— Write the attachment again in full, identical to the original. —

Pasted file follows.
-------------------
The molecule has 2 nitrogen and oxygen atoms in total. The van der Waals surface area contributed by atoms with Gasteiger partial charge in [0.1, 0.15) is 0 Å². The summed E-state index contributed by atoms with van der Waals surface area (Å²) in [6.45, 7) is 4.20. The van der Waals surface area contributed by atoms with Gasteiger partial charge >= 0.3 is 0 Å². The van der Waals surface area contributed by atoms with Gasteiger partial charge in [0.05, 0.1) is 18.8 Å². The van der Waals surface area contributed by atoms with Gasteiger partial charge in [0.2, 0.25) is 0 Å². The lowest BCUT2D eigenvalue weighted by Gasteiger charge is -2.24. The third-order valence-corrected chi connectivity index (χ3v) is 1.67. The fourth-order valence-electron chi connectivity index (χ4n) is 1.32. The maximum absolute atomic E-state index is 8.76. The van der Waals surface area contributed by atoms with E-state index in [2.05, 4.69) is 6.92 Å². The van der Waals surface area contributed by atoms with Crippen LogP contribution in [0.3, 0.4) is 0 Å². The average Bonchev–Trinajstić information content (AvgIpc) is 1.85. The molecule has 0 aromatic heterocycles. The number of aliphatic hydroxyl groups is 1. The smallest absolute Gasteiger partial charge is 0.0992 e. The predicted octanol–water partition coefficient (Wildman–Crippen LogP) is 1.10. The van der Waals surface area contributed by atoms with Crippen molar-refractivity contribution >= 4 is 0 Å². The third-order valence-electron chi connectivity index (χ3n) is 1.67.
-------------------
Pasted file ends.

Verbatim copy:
The molecule has 2 nitrogen and oxygen atoms in total. The van der Waals surface area contributed by atoms with Gasteiger partial charge in [0.1, 0.15) is 0 Å². The summed E-state index contributed by atoms with van der Waals surface area (Å²) in [6.45, 7) is 4.20. The van der Waals surface area contributed by atoms with Gasteiger partial charge >= 0.3 is 0 Å². The van der Waals surface area contributed by atoms with Gasteiger partial charge in [0.05, 0.1) is 18.8 Å². The van der Waals surface area contributed by atoms with Gasteiger partial charge in [0.2, 0.25) is 0 Å². The lowest BCUT2D eigenvalue weighted by Gasteiger charge is -2.24. The third-order valence-corrected chi connectivity index (χ3v) is 1.67. The fourth-order valence-electron chi connectivity index (χ4n) is 1.32. The maximum absolute atomic E-state index is 8.76. The van der Waals surface area contributed by atoms with E-state index in [2.05, 4.69) is 6.92 Å². The van der Waals surface area contributed by atoms with Crippen LogP contribution in [0.3, 0.4) is 0 Å². The average Bonchev–Trinajstić information content (AvgIpc) is 1.85. The molecule has 0 aromatic heterocycles. The number of aliphatic hydroxyl groups is 1. The smallest absolute Gasteiger partial charge is 0.0992 e. The predicted octanol–water partition coefficient (Wildman–Crippen LogP) is 1.10. The van der Waals surface area contributed by atoms with Crippen molar-refractivity contribution >= 4 is 0 Å². The third-order valence-electron chi connectivity index (χ3n) is 1.67.